Four years ago, I was holidaying on New Zealand’s north island, when I learned that it was possible to visit White Island, also known as Whakaari.
It wasn’t cheap, but this was adventure tourism at its best, and I jumped at the chance.
I knew there was a risk, but the volcano had been quiescent for a few years, and I reasoned ‘what could go wrong on a commercial tour?’
But this week, we’ve been reminded of the unpredictability of our planet, as the death toll from the recent devastating volcanic eruption continues to climb.
When I travelled to White Island, our attention was drawn to the risk to shoes and clothes, so I rushed out to buy some cheap sneakers and a windproof (and possibly acid-proof) jacket.
Others in the thirty-strong visiting party were much better dressed than I was, but I was snug in my adventurer gear. I still have the gear today, but it faces nothing more challenging than the garden and work with my environment group.
A powerful launch took us north from Whakatane to the island about 50 kilometres offshore. It took almost two hours, and from about the halfway point we could see the plume of steam and smoke from the volcano.
As we neared the island, our boat was surrounded by diving gannets and, as we got closer, we could see their nesting colony on the western slope, unaffected by the prevailing winds that blew the toxic gases away to the east.
The launch moored offshore and we were taken by runabout, from which we scaled a ladder to the pier.
It was hard work and I felt every one of my 78 years – but there was more exertion to come.
Once ashore we were issued with hard hats and respirators (protection against the toxic gases) and warned to stay close to our guides and not go poking around on our own.
We walked up a slope until we were in a basin, with walls of volcanic tuff (ash transformed into rock) on three sides.
It was a ‘living’ version of what I’d experienced at Mount Franklin, an extinct or maybe just dormant volcano in Australia’s rural Victoria, where it’s possible to drive into the caldera through a gap in the volcano wall.
Mount Franklin is a safe haven on the volcanic plain, but on White Island the acrid smell of sulfur dioxide was very strong – a warning that this was a very dangerous place.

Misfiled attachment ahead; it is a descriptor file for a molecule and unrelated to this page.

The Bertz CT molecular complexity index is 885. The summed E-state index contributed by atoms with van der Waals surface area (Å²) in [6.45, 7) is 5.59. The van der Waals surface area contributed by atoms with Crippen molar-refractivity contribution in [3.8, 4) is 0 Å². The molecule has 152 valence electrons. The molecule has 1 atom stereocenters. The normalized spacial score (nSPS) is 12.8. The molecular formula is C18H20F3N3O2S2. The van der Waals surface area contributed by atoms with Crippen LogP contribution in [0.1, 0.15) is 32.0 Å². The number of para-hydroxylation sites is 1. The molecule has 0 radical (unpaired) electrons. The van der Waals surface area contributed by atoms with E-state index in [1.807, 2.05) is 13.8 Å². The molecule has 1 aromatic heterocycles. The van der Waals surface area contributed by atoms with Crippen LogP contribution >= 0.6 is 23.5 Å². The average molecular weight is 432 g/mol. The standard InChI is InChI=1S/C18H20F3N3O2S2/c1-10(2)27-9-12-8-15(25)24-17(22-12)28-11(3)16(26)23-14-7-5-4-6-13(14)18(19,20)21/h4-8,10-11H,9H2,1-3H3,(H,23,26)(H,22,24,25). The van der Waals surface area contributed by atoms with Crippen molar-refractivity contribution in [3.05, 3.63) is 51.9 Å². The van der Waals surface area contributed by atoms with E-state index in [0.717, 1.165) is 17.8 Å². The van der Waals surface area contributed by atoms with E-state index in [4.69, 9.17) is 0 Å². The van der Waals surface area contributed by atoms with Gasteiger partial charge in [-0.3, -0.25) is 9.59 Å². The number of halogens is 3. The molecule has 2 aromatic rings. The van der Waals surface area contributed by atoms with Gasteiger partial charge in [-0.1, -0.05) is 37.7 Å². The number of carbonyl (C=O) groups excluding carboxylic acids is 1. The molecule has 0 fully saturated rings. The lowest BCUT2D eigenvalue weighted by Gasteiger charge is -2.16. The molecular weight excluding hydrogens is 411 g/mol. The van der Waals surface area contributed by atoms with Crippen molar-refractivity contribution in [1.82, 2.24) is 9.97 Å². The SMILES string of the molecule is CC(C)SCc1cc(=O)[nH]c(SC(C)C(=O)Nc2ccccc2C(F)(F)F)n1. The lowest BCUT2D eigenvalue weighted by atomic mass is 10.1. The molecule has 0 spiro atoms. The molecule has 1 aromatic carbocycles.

There is a geological connection between White island and the safer tourism precinct at Rotorua, but the gaseous emissions at the two places are quite different.
At Rotorua, it’s hydrogen sulphide (the rotten egg gas many of us may associate with volcanoes), but you don’t notice it after a while, because it deadens the sense of smell.
On White Island, the noxious gas is sulfur dioxide and there’s no mistaking it, no matter how long you are exposed.
White Island is geologically interesting and easily accessible. It’s relatively close to home for Australians, and there’s no need to trek through the forest or to climb mountains (as Indonesia’s Mount Bromo demands).
I’ve been in and on the old volcanoes in Victoria, and I’ve watched the lava flow into the sea on Hawaii’s Big Island, but White Island was different.
In places, there were bubbling pools, and yellow crusts on the rocks. I was most interested in the dry holes (fumaroles) where steam and other gases poured out and there were deposits of bright yellow sulfur.
Some of it beautifully crystalline, and that appealed to a chemist, who recognises purity when he sees it.
Further into White Island, we climbed again to a ledge looking down into a very nasty lake. The major emission was on the far side and there was monitoring gear on the slope at our feet. In fact, the increased volcanic activity recorded by that equipment led to New Zealand’s science agency GeoNet raising the alert level on the island.
On the far side of the island were the remains of the sulfur factory that was once mined here, smashed up by the major eruption of September 1914.
We could see the skeletons of furnaces where sulfur was melted to separate it from the rock. At the time, sulfur was a valuable starting material for the chemical industry, notably in Victoria, where it was used to make sulfuric acid.
But the 1914 eruption killed 12 sulfur miners there and brought an end to the export of White Island sulfur. The devastation wasn’t discovered for several weeks until the regular supply boat came to the island and found the only survivor ... the works’ cat.
More than a hundred years on from that fatal eruption, the recent tragedy reminds us that while getting so close to the raw power of nature is awe inspiring, it comes with big and very real risks.